Monday, May 31, 2021

EU Commission Tells Member States to Ease Travel Measures Ahead of Summer

The European Union Commission has unfolded a proposal for the update of the Council Recommendation on the coordination of free movement restrictions in the EU amid the Coronavirus pandemic.

The proposal has been revealed today, May 31, and advises the Member States to gradually facilitate the existing travel restrictions, “as the epidemiological situation is improving and vaccination campaigns are speeding up all over the EU.”

In a press release issued on the recommendation, the Commission proposed the update of the common criteria for the determination of risk areas and to introduce an ‘emergency brake’ mechanism, which will address the prevalence of COVID-19 variants of concern or interest.

Commenting on the recommendation, the EU Commissioner for Justice Didier Reynders said that last week, the EU saw a downward trend in infection numbers, which he asserts is a result of the vaccination campaigns across the EU.

Today, we are proposing that Member States coordinate this gradual lifting of free movement restrictions, taking into account our new common tool: the EU Digital COVID Certificate. We now expect the Member States to make the best use of this instrument and the recommendation to allow everyone to move freely and safely again,” the Commissioner said.

Whereas the EU Commissioner for Health and Food Safety Stella Kyriakides said that as the Freedom of movement is one of EU citizens’ most cherished rights, the block needs a need coordinated and predictable approaches for EU citizens in order to safely move towards the reopening of the society in the weeks ahead.

As vaccination is progressing with increasing speed, we can be confident that safe free movement without restrictions can gradually resume again. Whilst we are looking ahead with more optimism, we need to remain cautious and always put the protection of public health first,” Commissioner Kyriakides said.

Restriction-Free Entry for Vaccinated Travellers & Those Who Have Recovered From COVID-19

The Commission proposes to the Member States to abolish all types of entry restrictions for travellers reaching their territory, including COVID-19 testing, and in particular, the requirement of quarantine.

Fully vaccinated persons holding vaccination certificates in line with the EU Digital COVID Certificate should be exempted from travel-related testing or quarantine 14 days after having received the last dose,” the Commission advises.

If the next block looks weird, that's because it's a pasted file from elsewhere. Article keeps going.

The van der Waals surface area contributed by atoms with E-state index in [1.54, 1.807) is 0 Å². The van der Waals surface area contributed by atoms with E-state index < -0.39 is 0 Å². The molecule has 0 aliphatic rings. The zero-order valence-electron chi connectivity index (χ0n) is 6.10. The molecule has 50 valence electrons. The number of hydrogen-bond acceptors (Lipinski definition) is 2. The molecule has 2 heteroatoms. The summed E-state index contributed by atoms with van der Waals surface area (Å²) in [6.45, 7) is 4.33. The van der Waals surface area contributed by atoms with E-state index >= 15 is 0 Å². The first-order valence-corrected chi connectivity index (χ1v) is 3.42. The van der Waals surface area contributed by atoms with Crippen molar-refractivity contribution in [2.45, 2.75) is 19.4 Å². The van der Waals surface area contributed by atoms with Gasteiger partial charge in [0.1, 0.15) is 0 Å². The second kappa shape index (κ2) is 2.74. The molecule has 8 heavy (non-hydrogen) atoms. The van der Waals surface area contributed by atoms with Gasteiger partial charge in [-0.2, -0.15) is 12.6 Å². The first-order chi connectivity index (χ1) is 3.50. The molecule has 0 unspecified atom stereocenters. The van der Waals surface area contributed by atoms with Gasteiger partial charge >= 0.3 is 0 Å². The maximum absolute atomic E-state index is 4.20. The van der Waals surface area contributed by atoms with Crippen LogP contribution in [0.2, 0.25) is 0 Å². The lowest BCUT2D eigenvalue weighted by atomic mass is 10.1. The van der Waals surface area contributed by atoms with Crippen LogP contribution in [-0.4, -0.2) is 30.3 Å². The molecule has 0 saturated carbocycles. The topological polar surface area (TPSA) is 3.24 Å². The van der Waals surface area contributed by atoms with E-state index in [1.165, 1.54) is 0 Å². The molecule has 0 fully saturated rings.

It also proposes that persons who have recovered from the virus in the last 180 days should also be exempt from the requirements of testing and quarantine.

Whereas travellers holding a certificate that proves they have tested negative for COVID-19 should be exempt from the requirement of quarantine. The Commission suggests a standard validity period for tests: 72 hours for PCR tests and, where accepted by a Member State, 48 hours for rapid antigen tests.

Entry restrictions for travellers who have been vaccinated and those who have recovered from the virus may be reintroduced in cases when the country they reside in records a rapid deterioration of the situation or where a high prevalence of variants of concern or interest has been reported

Traffic Light System: No Restrictions for Arrivals From Green Areas

In cases when the Member States impose their own decision-making systems, the Commission advises them to permit arrivals from green areas to enter their territory without any restrictions.

Only pre-departure tests should be required for travellers from orange areas, and quarantine could be imposed on arrivals from red areas unless they have a pre-departure test (rapid antigen or PCR).

As per dark red areas, essential travel should be strongly discouraged, while the requirements of testing and quarantine must remain effective.

To ensure family unity, minors travelling with parents should be exempted from quarantine when the parents do not need to undergo quarantine, for example, due to vaccination. Children under six should also be exempted from travel-related testing,” the Commission’s proposal notes.

It also advises the Member States to adopt the thresholds of the ECDC map in view of the epidemiological situation and progress on vaccination, which suggest increasing the threshold of 14-day cumulative COVID-19 case notification rate from 50 to 75 for areas in the orange category, and from the current 50-150 to the new 75-150 for red areas.

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